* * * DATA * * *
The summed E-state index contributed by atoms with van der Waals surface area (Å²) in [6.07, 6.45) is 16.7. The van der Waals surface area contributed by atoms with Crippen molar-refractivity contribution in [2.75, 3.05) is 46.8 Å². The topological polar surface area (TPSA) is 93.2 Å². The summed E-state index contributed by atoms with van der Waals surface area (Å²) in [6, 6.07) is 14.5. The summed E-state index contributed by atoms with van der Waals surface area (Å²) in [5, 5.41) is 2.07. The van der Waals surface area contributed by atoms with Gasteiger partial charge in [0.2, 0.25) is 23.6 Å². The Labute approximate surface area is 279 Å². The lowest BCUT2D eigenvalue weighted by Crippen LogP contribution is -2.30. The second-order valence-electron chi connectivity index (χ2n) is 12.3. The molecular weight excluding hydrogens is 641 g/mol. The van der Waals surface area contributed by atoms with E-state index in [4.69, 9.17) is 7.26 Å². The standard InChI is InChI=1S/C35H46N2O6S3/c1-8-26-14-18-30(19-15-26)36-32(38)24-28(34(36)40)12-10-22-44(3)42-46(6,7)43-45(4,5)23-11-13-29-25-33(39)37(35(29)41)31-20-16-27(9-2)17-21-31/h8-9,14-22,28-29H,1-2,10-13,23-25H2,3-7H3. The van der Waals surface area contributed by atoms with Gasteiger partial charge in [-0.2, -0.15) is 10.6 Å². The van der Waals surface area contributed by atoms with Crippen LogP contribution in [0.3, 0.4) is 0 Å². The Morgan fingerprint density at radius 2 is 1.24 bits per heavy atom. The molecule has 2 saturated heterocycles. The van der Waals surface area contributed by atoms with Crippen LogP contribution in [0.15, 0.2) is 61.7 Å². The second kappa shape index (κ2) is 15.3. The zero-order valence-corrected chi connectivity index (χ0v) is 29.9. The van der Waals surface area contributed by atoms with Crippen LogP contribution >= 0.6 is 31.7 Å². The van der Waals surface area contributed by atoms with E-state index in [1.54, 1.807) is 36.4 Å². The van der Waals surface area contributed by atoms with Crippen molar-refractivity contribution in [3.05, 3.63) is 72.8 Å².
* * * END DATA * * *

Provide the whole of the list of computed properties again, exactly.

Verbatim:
The summed E-state index contributed by atoms with van der Waals surface area (Å²) in [6.07, 6.45) is 16.7. The van der Waals surface area contributed by atoms with Crippen molar-refractivity contribution in [2.75, 3.05) is 46.8 Å². The topological polar surface area (TPSA) is 93.2 Å². The summed E-state index contributed by atoms with van der Waals surface area (Å²) in [6, 6.07) is 14.5. The summed E-state index contributed by atoms with van der Waals surface area (Å²) in [5, 5.41) is 2.07. The van der Waals surface area contributed by atoms with Gasteiger partial charge in [0.2, 0.25) is 23.6 Å². The Labute approximate surface area is 279 Å². The lowest BCUT2D eigenvalue weighted by Crippen LogP contribution is -2.30. The second-order valence-electron chi connectivity index (χ2n) is 12.3. The molecular weight excluding hydrogens is 641 g/mol. The van der Waals surface area contributed by atoms with E-state index in [4.69, 9.17) is 7.26 Å². The standard InChI is InChI=1S/C35H46N2O6S3/c1-8-26-14-18-30(19-15-26)36-32(38)24-28(34(36)40)12-10-22-44(3)42-46(6,7)43-45(4,5)23-11-13-29-25-33(39)37(35(29)41)31-20-16-27(9-2)17-21-31/h8-9,14-22,28-29H,1-2,10-13,23-25H2,3-7H3. The van der Waals surface area contributed by atoms with Gasteiger partial charge in [-0.2, -0.15) is 10.6 Å². The van der Waals surface area contributed by atoms with Crippen LogP contribution in [0.3, 0.4) is 0 Å². The Morgan fingerprint density at radius 2 is 1.24 bits per heavy atom. The molecule has 2 saturated heterocycles. The van der Waals surface area contributed by atoms with Crippen LogP contribution in [0.15, 0.2) is 61.7 Å². The second kappa shape index (κ2) is 15.3. The zero-order valence-corrected chi connectivity index (χ0v) is 29.9. The van der Waals surface area contributed by atoms with Crippen LogP contribution >= 0.6 is 31.7 Å². The van der Waals surface area contributed by atoms with E-state index in [1.54, 1.807) is 36.4 Å². The van der Waals surface area contributed by atoms with Crippen molar-refractivity contribution in [3.05, 3.63) is 72.8 Å².